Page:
New Investigational Drug Improved HbA1c in Adults with Type 2 Diabetes

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Bristol-Myers Squibb Company  and AstraZeneca announced results from a randomized, double blind Phase 3 clinical study, which demonstrated that the addition of the investigational drug dapagliflozin to existing glimepiride (sulphonylurea) therapy produced significant reductions in HbA1c in adult patients with type 2 diabetes compared to glimepiride alone.
The study also demonstrated that dapagliflozin plus glimepiride achieved reductions in the secondary efficacy endpoints of change in total body weight, oral glucose tolerance test (OGTT) and fasting plasma glucose (FPG) levels from baseline at week 24 compared to placebo plus glimepiride. More people taking dapagliflozin and glimepiride were able to achieve a target HbA1c of less than 7% compared to patients taking glimepiride alone. Results from the study were presented at the 46th European Association for the Study of Diabetes (EASD) Annual Meeting.

Overall, the frequency of drug-related adverse events was reported at a similar rate between treatment groups, although signs, symptoms and other reports suggestive of genital tract infections, but not urinary tract infections, were more frequently reported in dapagliflozin treated subjects.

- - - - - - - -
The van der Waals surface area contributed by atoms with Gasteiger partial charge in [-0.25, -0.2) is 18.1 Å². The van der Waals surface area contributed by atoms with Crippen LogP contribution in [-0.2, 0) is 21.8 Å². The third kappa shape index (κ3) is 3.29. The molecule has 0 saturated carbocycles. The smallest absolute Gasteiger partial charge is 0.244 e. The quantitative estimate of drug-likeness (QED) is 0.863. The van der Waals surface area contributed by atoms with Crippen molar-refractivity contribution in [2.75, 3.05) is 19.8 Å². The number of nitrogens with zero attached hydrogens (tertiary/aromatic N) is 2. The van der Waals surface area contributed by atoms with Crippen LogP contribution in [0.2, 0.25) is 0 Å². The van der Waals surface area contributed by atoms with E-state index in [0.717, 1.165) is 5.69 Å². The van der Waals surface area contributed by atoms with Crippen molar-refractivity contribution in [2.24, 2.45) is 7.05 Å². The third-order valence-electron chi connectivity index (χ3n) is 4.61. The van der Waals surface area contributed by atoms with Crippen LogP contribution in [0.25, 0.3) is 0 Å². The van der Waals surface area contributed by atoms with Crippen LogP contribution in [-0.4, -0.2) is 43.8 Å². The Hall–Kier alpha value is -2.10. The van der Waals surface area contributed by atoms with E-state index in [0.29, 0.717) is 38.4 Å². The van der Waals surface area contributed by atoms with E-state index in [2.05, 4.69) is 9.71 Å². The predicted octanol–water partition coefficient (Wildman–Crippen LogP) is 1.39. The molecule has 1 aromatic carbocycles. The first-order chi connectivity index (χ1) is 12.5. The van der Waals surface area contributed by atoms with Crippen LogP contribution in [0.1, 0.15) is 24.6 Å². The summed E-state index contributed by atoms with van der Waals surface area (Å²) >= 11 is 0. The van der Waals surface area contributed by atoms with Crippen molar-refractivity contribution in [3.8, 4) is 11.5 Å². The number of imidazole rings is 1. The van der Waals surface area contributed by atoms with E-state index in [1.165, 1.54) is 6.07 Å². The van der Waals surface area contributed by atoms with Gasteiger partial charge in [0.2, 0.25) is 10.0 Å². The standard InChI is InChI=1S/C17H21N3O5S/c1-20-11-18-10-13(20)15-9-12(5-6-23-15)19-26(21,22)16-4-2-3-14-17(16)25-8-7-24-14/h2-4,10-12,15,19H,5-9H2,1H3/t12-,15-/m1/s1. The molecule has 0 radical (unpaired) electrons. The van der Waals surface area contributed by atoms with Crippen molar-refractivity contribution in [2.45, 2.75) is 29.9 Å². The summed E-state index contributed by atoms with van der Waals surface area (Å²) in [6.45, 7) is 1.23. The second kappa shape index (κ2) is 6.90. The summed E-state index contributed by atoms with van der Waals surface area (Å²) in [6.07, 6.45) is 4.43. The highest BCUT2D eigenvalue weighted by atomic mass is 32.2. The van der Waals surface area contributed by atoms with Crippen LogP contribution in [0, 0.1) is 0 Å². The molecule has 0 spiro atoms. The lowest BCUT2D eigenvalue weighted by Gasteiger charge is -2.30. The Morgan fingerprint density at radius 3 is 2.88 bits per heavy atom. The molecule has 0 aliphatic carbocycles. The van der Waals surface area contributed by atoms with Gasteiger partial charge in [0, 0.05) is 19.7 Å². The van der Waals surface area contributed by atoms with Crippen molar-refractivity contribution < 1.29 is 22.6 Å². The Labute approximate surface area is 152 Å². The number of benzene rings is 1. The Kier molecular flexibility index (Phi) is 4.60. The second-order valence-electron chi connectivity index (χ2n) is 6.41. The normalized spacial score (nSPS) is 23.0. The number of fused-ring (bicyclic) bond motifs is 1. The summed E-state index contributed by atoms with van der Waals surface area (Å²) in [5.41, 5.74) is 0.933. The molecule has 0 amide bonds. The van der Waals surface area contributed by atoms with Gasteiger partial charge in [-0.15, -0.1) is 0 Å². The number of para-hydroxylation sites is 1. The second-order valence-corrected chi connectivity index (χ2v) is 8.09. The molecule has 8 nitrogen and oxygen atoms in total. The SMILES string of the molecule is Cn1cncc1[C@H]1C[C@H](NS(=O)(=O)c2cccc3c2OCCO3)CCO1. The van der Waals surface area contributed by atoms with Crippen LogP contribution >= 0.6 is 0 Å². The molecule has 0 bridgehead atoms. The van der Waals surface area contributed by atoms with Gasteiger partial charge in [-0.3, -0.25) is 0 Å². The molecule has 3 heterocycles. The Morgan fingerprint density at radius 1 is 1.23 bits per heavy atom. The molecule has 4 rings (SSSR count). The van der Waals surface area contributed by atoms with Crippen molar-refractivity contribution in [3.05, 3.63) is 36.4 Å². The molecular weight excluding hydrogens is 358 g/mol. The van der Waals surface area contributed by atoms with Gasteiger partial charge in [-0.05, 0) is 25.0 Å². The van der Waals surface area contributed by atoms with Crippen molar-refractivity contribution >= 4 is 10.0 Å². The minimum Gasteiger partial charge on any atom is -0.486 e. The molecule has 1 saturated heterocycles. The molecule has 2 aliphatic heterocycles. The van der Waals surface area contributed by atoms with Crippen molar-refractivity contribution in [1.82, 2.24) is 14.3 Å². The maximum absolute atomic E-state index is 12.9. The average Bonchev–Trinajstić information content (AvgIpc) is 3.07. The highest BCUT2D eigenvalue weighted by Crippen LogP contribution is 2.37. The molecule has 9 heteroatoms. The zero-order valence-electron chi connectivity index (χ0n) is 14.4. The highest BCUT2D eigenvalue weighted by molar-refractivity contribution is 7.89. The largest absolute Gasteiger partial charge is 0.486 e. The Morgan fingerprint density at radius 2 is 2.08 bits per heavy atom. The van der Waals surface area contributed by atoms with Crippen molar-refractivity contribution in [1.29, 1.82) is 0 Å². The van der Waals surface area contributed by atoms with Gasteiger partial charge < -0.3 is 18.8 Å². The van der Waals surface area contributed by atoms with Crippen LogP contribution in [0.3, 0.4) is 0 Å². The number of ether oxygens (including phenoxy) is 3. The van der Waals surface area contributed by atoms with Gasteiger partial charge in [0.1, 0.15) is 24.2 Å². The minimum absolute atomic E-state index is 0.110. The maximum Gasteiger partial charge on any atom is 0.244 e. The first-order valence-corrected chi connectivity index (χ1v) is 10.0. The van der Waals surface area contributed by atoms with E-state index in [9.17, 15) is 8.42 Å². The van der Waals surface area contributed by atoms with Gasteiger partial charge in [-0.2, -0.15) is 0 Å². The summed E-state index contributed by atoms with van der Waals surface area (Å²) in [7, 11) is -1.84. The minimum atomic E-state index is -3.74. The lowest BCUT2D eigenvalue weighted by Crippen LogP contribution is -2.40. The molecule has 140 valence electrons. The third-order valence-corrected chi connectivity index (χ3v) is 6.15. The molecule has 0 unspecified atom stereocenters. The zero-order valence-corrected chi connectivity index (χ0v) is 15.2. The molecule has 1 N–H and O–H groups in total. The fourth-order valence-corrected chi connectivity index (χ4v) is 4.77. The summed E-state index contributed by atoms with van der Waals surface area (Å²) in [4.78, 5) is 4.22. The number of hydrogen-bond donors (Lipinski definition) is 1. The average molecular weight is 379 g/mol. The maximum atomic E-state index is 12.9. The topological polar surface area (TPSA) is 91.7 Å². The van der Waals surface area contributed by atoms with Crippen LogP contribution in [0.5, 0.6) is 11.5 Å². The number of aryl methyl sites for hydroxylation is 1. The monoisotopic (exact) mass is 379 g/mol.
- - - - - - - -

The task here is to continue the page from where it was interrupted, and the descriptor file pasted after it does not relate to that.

Dapagliflozin, an investigational compound, is a first-in-class sodium-glucose cotransporter-2 (SGLT2) inhibitor and is currently in Phase 3 trials under joint development by Bristol-Myers Squibb and AstraZeneca as a once-daily oral therapy for the treatment of adult patients with type 2 diabetes. SGLT2 inhibitors, which act independently of insulin mechanisms, facilitate the excretion of glucose and associated calories in the urine, thereby lowering blood glucose levels.

For the full press release click here.

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